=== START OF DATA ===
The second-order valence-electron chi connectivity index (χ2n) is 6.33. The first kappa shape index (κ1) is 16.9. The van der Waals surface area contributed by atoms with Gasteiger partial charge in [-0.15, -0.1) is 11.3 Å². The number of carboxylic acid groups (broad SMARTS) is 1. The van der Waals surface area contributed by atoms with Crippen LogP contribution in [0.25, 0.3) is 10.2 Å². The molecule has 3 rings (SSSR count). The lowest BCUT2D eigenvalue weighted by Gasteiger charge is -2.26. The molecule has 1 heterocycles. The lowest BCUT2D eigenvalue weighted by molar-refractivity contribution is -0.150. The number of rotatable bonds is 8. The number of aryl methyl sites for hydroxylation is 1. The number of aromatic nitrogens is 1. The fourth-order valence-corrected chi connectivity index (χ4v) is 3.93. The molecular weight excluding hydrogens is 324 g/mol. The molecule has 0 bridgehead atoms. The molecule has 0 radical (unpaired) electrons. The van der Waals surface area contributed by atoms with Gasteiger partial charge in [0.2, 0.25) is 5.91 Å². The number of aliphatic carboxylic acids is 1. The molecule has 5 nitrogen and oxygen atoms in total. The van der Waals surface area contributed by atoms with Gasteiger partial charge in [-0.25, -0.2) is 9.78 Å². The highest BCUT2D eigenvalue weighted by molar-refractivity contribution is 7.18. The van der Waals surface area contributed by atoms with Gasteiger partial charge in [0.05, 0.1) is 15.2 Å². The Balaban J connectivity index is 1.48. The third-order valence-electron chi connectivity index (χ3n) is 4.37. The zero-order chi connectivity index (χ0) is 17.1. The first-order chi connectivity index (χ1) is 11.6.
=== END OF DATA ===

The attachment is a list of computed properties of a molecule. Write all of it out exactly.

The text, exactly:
The second-order valence-electron chi connectivity index (χ2n) is 6.33. The first kappa shape index (κ1) is 16.9. The van der Waals surface area contributed by atoms with Gasteiger partial charge in [-0.15, -0.1) is 11.3 Å². The number of carboxylic acid groups (broad SMARTS) is 1. The van der Waals surface area contributed by atoms with Crippen LogP contribution in [0.25, 0.3) is 10.2 Å². The molecule has 3 rings (SSSR count). The lowest BCUT2D eigenvalue weighted by Gasteiger charge is -2.26. The molecule has 1 heterocycles. The lowest BCUT2D eigenvalue weighted by molar-refractivity contribution is -0.150. The number of rotatable bonds is 8. The number of aryl methyl sites for hydroxylation is 1. The number of aromatic nitrogens is 1. The fourth-order valence-corrected chi connectivity index (χ4v) is 3.93. The molecular weight excluding hydrogens is 324 g/mol. The molecule has 0 bridgehead atoms. The molecule has 0 radical (unpaired) electrons. The van der Waals surface area contributed by atoms with Gasteiger partial charge in [0.2, 0.25) is 5.91 Å². The number of aliphatic carboxylic acids is 1. The molecule has 5 nitrogen and oxygen atoms in total. The van der Waals surface area contributed by atoms with Gasteiger partial charge in [-0.25, -0.2) is 9.78 Å². The highest BCUT2D eigenvalue weighted by molar-refractivity contribution is 7.18. The van der Waals surface area contributed by atoms with Gasteiger partial charge in [0.05, 0.1) is 15.2 Å². The Balaban J connectivity index is 1.48. The third-order valence-electron chi connectivity index (χ3n) is 4.37. The zero-order chi connectivity index (χ0) is 17.1. The first-order chi connectivity index (χ1) is 11.6.